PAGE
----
skip to content

Darwin Correspondence Project

From Bartholomew James Sulivan   27 June 1866


June 27/66

My dear Darwin

I am indeed glad to get such a cheering letter from you—and to hear that you have such a prospect of restored health.1 Up to three months ago I was in hopes I was getting better, for I had lost all the pains in joints &c. and my pulse and general circulation was stronger;2 but either from my head not being able to stand this—or because the complaint was making more progress, I became very unwell with head symptoms—such as pain in the frontal region if I stoop or cough or on the least thing trying my head; & though for some time time I have been regularly under the best doctor here I get little—if any—better. I believe it is entirely caused by congestion of all the small vessels of the brain.

about three months since my eldest boy came home promoted—having got the annual surveying promotion from the surveying ship in Mediterranean:3 he had suffered from Rheumatism—and was advised to try the hot air baths of Dr. Barter at Blarney—Co. Cork—4

He came back in six weeks well & strong: & the Doctor assured him that they would do my head great good— Finding him still very confident about it after sending him particulars of my case, and as I get no better here I think of going over there with my wife and eldest daughter next week.5 I shall also escape the bother I have with the work of my house because some builders here think nothing of breaking contracts & delaying work they have pledged themselves to do, and it is with difficulty I have been able to get common exertions made to finish it though promised me by 1st of August, & not likely to be ready by 1st of October.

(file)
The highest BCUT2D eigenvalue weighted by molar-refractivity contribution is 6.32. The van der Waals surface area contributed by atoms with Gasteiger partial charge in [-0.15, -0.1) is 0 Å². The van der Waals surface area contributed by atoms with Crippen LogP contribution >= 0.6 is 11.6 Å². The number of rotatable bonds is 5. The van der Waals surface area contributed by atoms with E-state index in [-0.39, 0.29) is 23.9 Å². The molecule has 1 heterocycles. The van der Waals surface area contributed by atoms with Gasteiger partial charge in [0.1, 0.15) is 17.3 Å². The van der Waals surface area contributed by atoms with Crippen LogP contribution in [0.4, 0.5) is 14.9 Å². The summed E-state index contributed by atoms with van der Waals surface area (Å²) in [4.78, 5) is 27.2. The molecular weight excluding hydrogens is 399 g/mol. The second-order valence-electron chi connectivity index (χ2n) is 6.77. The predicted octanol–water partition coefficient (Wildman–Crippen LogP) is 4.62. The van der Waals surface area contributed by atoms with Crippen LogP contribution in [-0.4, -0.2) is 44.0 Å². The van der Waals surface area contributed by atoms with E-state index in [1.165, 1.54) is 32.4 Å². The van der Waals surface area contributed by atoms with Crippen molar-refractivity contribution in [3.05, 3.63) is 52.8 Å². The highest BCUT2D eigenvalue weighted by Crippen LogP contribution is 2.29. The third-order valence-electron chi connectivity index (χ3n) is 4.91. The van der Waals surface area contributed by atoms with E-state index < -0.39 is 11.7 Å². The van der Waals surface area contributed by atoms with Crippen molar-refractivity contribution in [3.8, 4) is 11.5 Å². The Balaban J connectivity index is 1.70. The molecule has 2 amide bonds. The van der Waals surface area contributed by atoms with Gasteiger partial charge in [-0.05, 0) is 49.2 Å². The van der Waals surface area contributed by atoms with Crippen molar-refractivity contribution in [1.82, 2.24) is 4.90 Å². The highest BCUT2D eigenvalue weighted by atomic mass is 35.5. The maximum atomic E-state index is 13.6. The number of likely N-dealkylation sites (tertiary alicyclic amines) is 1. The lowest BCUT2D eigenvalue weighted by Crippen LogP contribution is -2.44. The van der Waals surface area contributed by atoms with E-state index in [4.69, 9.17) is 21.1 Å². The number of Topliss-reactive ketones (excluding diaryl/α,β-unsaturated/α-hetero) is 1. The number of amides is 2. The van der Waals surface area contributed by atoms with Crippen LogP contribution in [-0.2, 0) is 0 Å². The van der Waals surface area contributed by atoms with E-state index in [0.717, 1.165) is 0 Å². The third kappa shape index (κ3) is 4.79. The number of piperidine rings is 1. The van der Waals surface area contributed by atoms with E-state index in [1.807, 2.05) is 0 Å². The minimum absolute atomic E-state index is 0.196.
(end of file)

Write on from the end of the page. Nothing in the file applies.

And now having tried your patience with personal matters, I must tell you that my boy is going out as 2nd Lieut with Mayne,6 and that I have been looking forward to interesting Mayne & his Naturalist in a further search for “my bones”,7 having been giving my boy full particulars, & I meant to urge it on Richards (Hydrographer), also—who was my second Lieut. & with me cutting them out.8 So with the aid of First Lord I have no doubt it will be easily managed9   If I were well I should enjoy going with them and being landed at Falklands, for the summer, after a months good work at the “diggings”—10 I look forward to going on Board Nassau at Portsmouth & pointing every thing out to Mayne. His vessel is a very long unhandy vessel for Gallegos, & I should not like to take her in there in such a tide & intricate channel, but there is a nice safe anchorage just outside; inside a good bank, & so thoroughly sheltered, & this removes all objection on that score. They could pitch a tent on the far shore of the River opposite the bones, & in three or four days load all their boats twice over, with a good party—but to get the bones out carefully there would be work for a month—11

The Nassau is not going out for the survey of Straits of M. Her chief object is the better survey of the Smythe & Baker channels, & the best anchorages on them;12 which is much wanted now that many large steamers go that way. at the same time she will make larger plans of some of the Harbours in the Straits. In one, through one channel in not being surveyed, a French screw line of battle ship was nearly lost and had to go back leaking to Rio Janeiro.

She will also complete the sounding of Possession Bay, & the best positions for anchoring outside the narrows; this was left very unfinished.13

I have seen published lists of the FitzRoy subscription.14 I had one sent me but cannot now lay my hand on it— It was through that, that I knew of your handsome contribution to it.15 I have heard twice from Mrs. FitzRoy:16 but do not know what has been done with the testimonial fund. I suppose you saw that his Son was promoted into a death vacancy soon after going out in Commodores ship last year to Africa, so he has a good start—being a Commander about 26,—as times go.17